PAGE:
- Sensor stabilizer, really nice, but from what i've read turning it on and of every time you go in and out the tripod would be a pain in the a$$, not to mention you have to input the focal length every time you change lenses if you're using adaptors (correct me if I'm wrong)

- Size and weight, and advantage to many

- WITH sony mount lenses the af seems very good and the face tracking would make the tripod days easier.

- Zeiss  with AF: every time i look at the otus I'm tempted to buy both but without AF I'd use them maybe 15-20% of the time, so I need another option (canon/sigma) on the same focal length with the added bulk, weight and $$ on top of the already bulky, heavy and super expensive otus  :-[


So for my kind of work is going to be a compromise and going the sony route will mean transition into a new system in a short period of time and get a bunch of new lenses, accessories, a second body... right now and without any testing I'm leaning towards the canon that seems like the safest bet.
« Last Edit: August 11, 2015, 09:58:19 pm by george2787 »
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BernardLanguillier

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Re: A7RII initial thoughts and images
« Reply #192 on: August 11, 2015, 09:56:43 pm »

So for my kind of work is going to be a compromise and going the sony route will mean transition into a new system in a short period of time and get a bunch of new lenses, accessories, a second body... right now and without any testing I'm leaning towards the canon that seems like the safest bet.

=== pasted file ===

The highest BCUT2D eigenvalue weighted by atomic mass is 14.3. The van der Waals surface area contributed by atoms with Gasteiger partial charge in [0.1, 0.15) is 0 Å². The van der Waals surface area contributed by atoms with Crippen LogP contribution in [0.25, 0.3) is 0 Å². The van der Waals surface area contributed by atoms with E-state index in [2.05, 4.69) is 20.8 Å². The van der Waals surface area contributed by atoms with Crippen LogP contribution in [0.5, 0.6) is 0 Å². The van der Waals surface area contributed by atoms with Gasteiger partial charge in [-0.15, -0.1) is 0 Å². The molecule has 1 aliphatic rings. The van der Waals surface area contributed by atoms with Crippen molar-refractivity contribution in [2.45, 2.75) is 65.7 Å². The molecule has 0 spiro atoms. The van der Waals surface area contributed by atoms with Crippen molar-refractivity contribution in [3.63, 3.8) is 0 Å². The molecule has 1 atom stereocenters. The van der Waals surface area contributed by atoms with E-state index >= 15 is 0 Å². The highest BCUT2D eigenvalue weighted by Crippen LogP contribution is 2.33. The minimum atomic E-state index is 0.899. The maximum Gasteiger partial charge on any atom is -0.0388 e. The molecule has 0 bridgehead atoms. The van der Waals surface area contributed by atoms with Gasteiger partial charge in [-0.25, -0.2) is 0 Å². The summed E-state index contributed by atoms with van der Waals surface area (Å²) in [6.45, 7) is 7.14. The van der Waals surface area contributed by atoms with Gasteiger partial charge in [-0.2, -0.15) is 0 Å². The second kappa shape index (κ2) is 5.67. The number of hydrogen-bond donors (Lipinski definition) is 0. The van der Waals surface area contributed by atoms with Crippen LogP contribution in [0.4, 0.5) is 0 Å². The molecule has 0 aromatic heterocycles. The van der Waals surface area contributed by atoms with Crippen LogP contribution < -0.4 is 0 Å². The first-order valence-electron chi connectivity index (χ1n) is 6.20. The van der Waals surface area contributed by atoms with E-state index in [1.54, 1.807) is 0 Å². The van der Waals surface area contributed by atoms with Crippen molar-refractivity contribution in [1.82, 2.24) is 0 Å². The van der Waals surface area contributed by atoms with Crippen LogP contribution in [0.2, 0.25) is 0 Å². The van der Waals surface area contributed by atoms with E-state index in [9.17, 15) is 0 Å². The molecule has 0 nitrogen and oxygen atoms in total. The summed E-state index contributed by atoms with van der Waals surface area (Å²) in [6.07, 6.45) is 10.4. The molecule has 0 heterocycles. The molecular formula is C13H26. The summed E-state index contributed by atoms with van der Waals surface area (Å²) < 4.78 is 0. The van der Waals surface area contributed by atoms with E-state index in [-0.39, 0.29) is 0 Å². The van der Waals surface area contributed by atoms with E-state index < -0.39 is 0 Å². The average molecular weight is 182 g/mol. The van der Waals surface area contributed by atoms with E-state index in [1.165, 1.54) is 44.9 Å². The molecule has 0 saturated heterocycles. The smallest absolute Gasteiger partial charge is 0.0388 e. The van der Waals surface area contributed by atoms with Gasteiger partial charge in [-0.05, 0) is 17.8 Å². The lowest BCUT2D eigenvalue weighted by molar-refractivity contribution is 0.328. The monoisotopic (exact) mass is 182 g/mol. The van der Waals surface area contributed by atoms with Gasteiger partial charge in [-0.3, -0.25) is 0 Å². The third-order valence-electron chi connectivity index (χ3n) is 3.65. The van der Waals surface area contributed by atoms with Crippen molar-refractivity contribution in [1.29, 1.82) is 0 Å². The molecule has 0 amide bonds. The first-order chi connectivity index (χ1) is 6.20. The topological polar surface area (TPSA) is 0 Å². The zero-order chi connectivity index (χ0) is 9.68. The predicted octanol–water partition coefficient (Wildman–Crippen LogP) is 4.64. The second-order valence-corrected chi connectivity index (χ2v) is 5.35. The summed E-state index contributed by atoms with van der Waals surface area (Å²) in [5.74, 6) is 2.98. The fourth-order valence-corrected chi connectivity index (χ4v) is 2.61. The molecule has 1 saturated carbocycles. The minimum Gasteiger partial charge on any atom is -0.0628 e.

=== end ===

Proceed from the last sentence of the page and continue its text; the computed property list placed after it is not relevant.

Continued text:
Interesting points indeed.

The lack of double SD card slot on the a7rII is indeed a regrettable omission for mission critical applications. I had problems again with an SD card last week, fortunately I was shooting with a 2 slots D750.

I also use the B1/D1 and had forgotten that the Sony was not supported. That would also pretty much kill it for me too for exterior flash photography, although I don't do that too often.

Cheers,
Bernard
« Last Edit: August 11, 2015, 10:14:48 pm by BernardLanguillier »
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D Fuller

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Re: A7RII initial thoughts and images
« Reply #193 on: August 11, 2015, 10:29:56 pm »

my last image posting may have been a bit extreme and harsh on the camera, here is a shot at 6400 asa with no retouching in acr using the sony 55 lens:

I'm having a hard time understanding the excitement about taking pictures of night scenes that look like day. They all look just awful to me--like some kind of weird surveillance camera took them.

I've been playing with an A7s recently and it's really good in low light, but what  look good are pics that still look like night. They have rich, dark blacks that you can see into, but they don't look like daylight. That camera really excels at shooting night that looks like night, but it still needs a bit of light--if only moonlight--to look good. And if you try to push it too bright, it looks just awful.

I think that if you printed these night images down a bit they (and the camera) would look better.
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Paul Roark